Archive - Random Friday 30/07/10

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Friday 30 July
Random Fridays


Indulge in a unique night out with late night random revelry. Explore the galleries and iconic building after hours.

Secrets of the Content - A Short Film by Tom Pickard

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The film is based on the 1935 short story 'A Day Saved' by Graham Greene, originally published in his short story collection 'Twenty-One Stories' in 1954. The story was carefully adapted to present itself in a contemporary time but staying true to the vintage narrative language that Greene wrote back in his early days as a writer.

The film was shot over four days on location in West and East London.

Synopsis
The story is told through the eyes of Robinson, a lonely wanderer who obsessively follows an everyday businessman through the streets of a modern London. He knows his every move, he steps his every step and breathes his every breath. He feels a connection to this man, he holds something that Robinson deeply, despairingly wants, but he does not understand what it is or why he wants it so.

Presently in the story, the man changes his routine on his journey home, he takes a side street and cautiously enters a mysterious black door to a set of flats. Robinson can’t breath, he finds himself distraught with no knowledge of the man’s actions or whereabouts. His world becomes filled with uncertainty and desperation.

This is the story of secrets and lies, through the words of intense protagonist, Robinson.

Visit www.secretsofthecontentfilm.co.uk/ to find out more.

Die and Die Again
Choreography and performance: Cat Casbon
Lighting design: Michael Manion
Music: Pre-recorded AK/DK

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The solo Die and Die Again draws inspiration from the ideas behind Ivan Navarro’s sculpture Die Again.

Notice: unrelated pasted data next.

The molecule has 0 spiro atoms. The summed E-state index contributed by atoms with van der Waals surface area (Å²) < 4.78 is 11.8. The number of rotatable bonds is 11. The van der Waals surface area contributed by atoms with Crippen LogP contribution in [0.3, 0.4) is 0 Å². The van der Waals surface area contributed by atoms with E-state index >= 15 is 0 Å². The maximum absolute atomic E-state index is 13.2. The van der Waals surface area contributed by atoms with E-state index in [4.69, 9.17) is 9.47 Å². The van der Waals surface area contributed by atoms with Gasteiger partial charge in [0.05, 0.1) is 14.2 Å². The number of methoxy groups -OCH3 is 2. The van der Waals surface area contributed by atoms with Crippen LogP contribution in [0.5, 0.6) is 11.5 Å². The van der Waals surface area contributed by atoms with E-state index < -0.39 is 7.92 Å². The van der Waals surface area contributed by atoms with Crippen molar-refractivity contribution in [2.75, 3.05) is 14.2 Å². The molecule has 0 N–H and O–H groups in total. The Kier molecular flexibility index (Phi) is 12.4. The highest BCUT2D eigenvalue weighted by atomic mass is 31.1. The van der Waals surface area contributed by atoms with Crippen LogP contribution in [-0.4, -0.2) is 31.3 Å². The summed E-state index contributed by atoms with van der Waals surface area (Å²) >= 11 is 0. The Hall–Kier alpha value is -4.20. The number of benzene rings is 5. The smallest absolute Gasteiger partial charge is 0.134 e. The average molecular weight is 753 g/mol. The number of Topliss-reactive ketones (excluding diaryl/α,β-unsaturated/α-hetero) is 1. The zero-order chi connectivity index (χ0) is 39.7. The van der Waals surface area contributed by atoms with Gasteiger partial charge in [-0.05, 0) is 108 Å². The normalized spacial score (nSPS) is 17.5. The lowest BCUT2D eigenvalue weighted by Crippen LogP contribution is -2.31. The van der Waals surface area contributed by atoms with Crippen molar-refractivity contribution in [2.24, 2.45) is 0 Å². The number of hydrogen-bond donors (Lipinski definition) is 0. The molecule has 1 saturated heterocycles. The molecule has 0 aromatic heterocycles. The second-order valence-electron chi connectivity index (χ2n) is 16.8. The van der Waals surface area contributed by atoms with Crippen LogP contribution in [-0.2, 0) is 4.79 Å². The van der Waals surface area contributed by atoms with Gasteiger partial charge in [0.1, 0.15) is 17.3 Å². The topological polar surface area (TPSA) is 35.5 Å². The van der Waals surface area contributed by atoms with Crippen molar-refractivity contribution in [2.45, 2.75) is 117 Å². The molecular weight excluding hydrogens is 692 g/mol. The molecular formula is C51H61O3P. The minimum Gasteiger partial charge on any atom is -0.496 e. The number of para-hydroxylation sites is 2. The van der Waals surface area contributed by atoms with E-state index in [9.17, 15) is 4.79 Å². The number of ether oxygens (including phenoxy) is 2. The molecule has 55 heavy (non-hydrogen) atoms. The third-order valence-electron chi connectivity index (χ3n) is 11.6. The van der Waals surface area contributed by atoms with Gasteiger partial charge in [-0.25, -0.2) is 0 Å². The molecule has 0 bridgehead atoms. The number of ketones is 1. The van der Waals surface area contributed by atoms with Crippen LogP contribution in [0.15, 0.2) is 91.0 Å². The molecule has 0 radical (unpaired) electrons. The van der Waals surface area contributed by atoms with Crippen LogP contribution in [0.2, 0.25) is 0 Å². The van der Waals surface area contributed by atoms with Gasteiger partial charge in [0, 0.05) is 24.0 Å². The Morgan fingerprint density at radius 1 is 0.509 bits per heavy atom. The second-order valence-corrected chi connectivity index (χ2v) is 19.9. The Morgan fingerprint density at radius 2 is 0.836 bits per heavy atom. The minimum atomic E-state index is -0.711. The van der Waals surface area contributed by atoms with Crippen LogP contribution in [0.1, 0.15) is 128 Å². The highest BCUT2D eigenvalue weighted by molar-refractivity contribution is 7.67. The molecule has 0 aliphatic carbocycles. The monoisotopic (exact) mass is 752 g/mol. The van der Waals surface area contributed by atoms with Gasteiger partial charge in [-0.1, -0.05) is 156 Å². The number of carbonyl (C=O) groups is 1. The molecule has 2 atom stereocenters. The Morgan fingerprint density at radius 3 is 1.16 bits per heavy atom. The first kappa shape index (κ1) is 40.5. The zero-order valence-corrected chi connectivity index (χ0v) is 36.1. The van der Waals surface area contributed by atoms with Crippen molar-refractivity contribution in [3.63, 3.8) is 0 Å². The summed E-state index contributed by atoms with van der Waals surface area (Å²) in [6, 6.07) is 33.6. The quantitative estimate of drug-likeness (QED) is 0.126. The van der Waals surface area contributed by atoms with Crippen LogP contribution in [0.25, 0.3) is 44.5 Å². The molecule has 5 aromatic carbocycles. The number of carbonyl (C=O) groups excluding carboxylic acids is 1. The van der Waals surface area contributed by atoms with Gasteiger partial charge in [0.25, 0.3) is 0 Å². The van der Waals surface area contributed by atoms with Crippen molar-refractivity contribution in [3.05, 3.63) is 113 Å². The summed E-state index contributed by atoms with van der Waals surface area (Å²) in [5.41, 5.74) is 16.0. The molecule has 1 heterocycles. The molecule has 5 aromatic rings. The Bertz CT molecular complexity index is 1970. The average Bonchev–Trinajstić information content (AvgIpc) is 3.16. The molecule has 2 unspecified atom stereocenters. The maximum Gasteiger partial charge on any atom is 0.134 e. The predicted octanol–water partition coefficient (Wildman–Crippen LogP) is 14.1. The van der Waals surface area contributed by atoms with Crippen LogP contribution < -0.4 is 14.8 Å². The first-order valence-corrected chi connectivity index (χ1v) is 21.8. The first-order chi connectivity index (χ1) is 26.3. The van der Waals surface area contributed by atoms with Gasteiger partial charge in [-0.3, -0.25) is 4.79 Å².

Navarro grew up in Santiago, Chile under the military dictatorship of General Augusto Pinochet (1915-2006). In a climate of disinformation and government censorship Navarro’s experiences have made him sensitive to the integrity of information and the relationship between constructed truths and reality. Navarro’s use of mass produced light fixtures is an appropriate metaphor for the underlying political implications of his work. He exposes the dark reality lurking under the glowing surface as the lights both attract with their glowing beauty and repel with their threat of electrocution. 

Similarly this solo physically respond to light and darkness, sometimes attracted and other times repelled. The solo explores the themes of ‘social illumination’ and the idea that social injustice and inequality still exist beneath a seemingly attractive façade. The interplay between the light and movement will shift the viewer’s eye between reality and illusion. What is beautiful can morph into something in-human and grotesque.

The solo also explores the phenomenon of ‘the disappeared’ of the Pinochet regime. Just as a viewer is drawn in, enclosed and spiralled into infinity by Navarro’s Die Again so do the victims of the regime have a parallel existence of uncertainty, neither alive nor dead. They are lost and thus propelled into a nowhere land.

Fidgital

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Imagine if that goofy, haircut-phobic prodigy in your school met the most annoying boy in the music class over two turntables and one violin. By some inexplicably splenderous, divine power, imagine if they had formed a solid creative bond and managed to unite, through a love of both, the diametrically opposed forces of classical music and hip hop. Imagine chilli and chocolate...Finished imagining? Meet Fidgital. Performing at Random Fridays this week.

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For more information please call the Box Office on 01424 229 111

 
Fri 30 Jul 2010
Tickets: Free entry

Booking & Information:
01424 229 111
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